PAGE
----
My final opportunity to spend a little time with Historic Boulder’s family. Thank you for your support and continuing interest in HB’s mission. Without you, we would not be here…and Boulder would be a far different place.
Two years ago, when I first came onto the board, I challenged the members of the board to look at WHY? Why were they were part of HB and why HB, at all? The “WHY” is very important. Since then, I have come to realize that a good WHY leads to ARE WE RELEVANT? Can Historic Boulder, begun with an idea and an ideal, keep evolving as an ever-moving target: a continuing source of change, challenge and development in the 21st century? Historic Boulder cannot become complacent. Yes, we have been here, at an annual meeting, for 45 years now. But today is not the world of 1972. We have new threats, new problems and new, immerging theories on how these are to be handled. Today’s changing philosophies make 45 year old decisions look different in the eyes of the current generations. It would be a mistake on our part to assume complacency; complacency is a danger to preservation.
“People and businesses are drawn to great places.” “Jobs follow people.”
Relevance and authenticity are two words I have heard consistently over the past year. The people who will come here to fill those overwhelming new buildings along 28th Street work for companies with a different way of thinking: they are a culture, new, tech savvy and creative. Note patios, atriums, human-friendly, pet-friendly, child-friendly, baby-friendly spaces are included throughout the new work places. But these innovative companies are coming here because they, also, understand a need for roots in cities like Boulder.
We have a “history” and a culture that is “real.” Unfortunately, most of the people working in these buildings may not be able to reside in Boulder. Only a select few will be able to afford to live in one of Boulder’s more desirable neighborhoods. We have a few: consider how those neighborhoods of the 1950s and 1960s, Boulder’s “affordable housing,” will be changed…are changing. Do we have a part to play there? Finally, consider our public spaces as they become more important. Perhaps, this is where Historic Boulder and its mission may be best realized in the near future?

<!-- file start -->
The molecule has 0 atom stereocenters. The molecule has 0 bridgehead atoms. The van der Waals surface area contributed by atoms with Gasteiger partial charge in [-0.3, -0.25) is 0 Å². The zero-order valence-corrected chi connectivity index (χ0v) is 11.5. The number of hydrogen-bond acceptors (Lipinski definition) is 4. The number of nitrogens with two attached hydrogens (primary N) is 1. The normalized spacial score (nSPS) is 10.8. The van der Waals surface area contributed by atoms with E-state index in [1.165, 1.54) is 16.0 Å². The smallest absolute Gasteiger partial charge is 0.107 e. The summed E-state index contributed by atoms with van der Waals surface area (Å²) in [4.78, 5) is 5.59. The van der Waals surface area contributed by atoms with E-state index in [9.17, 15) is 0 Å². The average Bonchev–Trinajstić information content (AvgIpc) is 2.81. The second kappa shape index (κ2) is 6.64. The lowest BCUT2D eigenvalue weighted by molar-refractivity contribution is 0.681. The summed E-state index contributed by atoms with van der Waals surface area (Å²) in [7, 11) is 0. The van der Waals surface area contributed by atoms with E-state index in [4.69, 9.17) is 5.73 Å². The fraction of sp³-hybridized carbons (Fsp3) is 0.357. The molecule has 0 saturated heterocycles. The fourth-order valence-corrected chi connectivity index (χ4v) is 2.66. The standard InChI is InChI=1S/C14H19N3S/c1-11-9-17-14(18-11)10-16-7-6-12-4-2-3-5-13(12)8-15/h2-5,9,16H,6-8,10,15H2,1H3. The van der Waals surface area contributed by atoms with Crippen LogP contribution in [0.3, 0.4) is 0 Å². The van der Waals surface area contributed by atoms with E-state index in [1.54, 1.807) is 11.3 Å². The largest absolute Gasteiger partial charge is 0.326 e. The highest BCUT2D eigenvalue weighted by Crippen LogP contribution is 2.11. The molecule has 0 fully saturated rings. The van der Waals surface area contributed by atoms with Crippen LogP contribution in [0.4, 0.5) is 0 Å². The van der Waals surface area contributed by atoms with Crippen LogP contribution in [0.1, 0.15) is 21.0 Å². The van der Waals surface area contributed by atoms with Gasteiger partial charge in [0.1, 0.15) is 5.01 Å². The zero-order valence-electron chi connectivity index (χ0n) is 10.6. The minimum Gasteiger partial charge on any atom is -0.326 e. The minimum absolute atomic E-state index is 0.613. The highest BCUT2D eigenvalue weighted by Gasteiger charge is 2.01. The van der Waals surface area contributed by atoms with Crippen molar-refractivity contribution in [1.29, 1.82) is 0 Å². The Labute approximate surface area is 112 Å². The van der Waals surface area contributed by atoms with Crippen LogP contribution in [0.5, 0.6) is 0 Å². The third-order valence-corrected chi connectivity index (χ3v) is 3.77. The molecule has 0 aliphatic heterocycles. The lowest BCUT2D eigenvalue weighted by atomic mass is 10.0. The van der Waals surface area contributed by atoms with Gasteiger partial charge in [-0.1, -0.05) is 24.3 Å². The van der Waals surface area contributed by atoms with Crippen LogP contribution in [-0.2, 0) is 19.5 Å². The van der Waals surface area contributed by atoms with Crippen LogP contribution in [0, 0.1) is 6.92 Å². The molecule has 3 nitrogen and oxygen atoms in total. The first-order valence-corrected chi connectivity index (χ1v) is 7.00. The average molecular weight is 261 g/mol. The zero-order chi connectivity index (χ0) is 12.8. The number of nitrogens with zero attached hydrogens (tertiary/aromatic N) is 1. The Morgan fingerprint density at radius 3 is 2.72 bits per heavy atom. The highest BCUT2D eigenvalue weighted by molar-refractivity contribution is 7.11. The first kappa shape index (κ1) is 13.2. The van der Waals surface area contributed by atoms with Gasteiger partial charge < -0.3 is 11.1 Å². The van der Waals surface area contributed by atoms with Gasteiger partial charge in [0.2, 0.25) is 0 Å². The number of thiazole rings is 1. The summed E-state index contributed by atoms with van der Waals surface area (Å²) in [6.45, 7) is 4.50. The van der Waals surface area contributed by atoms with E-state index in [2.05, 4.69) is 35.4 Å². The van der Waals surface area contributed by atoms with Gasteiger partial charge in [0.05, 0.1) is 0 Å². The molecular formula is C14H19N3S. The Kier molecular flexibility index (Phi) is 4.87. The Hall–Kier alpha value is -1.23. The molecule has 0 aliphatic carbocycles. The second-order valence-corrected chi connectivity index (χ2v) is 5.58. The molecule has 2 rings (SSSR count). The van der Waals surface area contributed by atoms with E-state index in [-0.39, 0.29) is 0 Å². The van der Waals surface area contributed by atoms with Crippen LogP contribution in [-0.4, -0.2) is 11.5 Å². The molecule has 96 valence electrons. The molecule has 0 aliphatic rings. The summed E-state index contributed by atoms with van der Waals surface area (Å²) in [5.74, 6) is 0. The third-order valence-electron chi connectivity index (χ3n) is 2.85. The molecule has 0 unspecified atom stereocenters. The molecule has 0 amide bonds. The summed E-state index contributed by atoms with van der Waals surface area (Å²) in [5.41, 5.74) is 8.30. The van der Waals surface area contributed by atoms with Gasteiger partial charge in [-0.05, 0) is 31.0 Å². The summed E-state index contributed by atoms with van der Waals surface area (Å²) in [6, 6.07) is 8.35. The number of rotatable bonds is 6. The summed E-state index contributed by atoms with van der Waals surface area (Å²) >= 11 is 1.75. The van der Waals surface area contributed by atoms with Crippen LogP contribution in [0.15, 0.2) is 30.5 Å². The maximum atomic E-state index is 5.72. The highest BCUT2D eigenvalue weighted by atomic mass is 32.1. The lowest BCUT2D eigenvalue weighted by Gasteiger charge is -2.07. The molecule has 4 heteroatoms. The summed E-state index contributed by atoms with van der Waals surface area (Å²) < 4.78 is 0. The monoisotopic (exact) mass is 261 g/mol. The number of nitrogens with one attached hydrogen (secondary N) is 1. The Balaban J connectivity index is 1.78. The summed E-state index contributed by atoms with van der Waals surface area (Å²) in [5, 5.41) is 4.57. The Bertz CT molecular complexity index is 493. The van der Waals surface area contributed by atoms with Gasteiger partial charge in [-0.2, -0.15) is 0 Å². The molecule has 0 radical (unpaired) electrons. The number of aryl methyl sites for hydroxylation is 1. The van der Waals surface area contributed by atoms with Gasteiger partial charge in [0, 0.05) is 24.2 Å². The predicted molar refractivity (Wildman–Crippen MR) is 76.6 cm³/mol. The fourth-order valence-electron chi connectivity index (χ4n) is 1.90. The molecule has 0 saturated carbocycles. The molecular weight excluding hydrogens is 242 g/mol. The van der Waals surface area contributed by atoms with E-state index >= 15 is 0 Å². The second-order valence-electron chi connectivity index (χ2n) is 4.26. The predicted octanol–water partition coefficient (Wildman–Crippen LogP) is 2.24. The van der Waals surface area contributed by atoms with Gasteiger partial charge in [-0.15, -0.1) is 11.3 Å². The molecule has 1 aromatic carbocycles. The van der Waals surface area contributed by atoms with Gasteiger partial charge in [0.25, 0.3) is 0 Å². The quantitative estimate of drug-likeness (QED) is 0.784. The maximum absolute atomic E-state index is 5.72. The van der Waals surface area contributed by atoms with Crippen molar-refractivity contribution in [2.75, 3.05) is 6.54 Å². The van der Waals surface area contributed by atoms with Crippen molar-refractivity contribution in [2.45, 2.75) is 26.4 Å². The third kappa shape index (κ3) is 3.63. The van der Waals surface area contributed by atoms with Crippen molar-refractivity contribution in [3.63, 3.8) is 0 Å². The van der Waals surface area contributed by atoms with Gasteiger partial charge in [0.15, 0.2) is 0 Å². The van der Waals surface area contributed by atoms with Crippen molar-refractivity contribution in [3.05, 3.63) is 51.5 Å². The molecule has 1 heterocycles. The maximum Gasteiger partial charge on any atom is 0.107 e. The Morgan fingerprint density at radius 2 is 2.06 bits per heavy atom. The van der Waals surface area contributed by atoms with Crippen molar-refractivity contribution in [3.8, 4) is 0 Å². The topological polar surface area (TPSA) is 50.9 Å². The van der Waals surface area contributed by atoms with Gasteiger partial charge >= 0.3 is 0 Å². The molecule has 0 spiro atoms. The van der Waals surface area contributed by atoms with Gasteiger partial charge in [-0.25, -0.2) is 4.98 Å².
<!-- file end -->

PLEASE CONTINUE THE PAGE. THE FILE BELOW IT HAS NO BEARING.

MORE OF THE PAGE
Think about the “new” Civic Center development the city has undertaken. While it has all the bells and whistles of the finest and cleverest designers the city could hire, will it contain what the residents want…will it be life-friendly, refreshing, fun, relevant, authentic? Will it be an amenity? Will it evolve? Does relevancy and authenticity…”realness” take time or is it magic? What happens to turn a space like that, all new and shiny and concreted and arranged into someplace where people want to be? Why? Only time will tell. On the other hand, the 1968 Atrium Building has attracted attention because it is here, already in place, can be made exciting and is already [mostly] relevant, adjacent to Boulder’s wildly popular Farmers’ Market. It’s potential to serve for another 50 years is boundless. Economic reality makes serious consideration a prerogative. So, too, for the neighboring Glen Huntington Bandshell. Both may need some refurbishing…but not too much, please. Leave a space from the past to be filled by the future. Then, fill it with activities and events and laughter…relevancy…value…history.
Historic Boulder must evolve, too. No resting on our laurels. We need to emerge from the thinking of the 20th Century and embrace an actively changing world with different perspectives. HB should be an active part of the coming world. I challenge this new board to look forward.
This past year, the board took steps, outlined in our Strategic Plan, to become a little leaner and meaner. You will see a smaller board, more agile. Some of our incoming board members have never served on HB’s board before. They will certainly give a new perspective. The board is term limited to two terms with a mandatory one year break…a chance to get out of the board room and into the neighborhoods to catch up. HB’s board members work hard; our advocacy is continual and pressing. As a board, we looked back over 15 years of tours and events to see if these activities are still giving the organization the financial support required, the public involvement/interest/attendance necessary, while understanding the enormous amount of people-time and energy it takes to create each one. Are we relevant? Where else should we be working to stay abreast of the new challenges preservation must face? I hope the new board continues to ask themselves important questions, and to make innovative decisions.
Historic Boulder launched a new web site this past year. If you haven’t looked, do so. Perhaps not entirely complete, we can grow it and make it more relevant and exciting.
We have made great strides in improving our data base and understanding our membership and donor base. You WILL be hearing from us on a more regular schedule!
And, as the icing to a busy year, Historic Boulder has been honored with a State Honor award at the Dana Crawford and State Honor Awards Ceremony and Dinner. Presentation will be on Thursday, May 18th at the Seawell Grand Ballroom, Denver Center for the Performing Arts. Please consider attending. And, if you can, consider assisting in sponsoring an HB table. So many people, over the years, have been responsible for this great honor and achievement; we would like to see them – and you – attend.
Again, thank you.
Gail K. Gray
President, Board of Directors, February 2015 – February 2017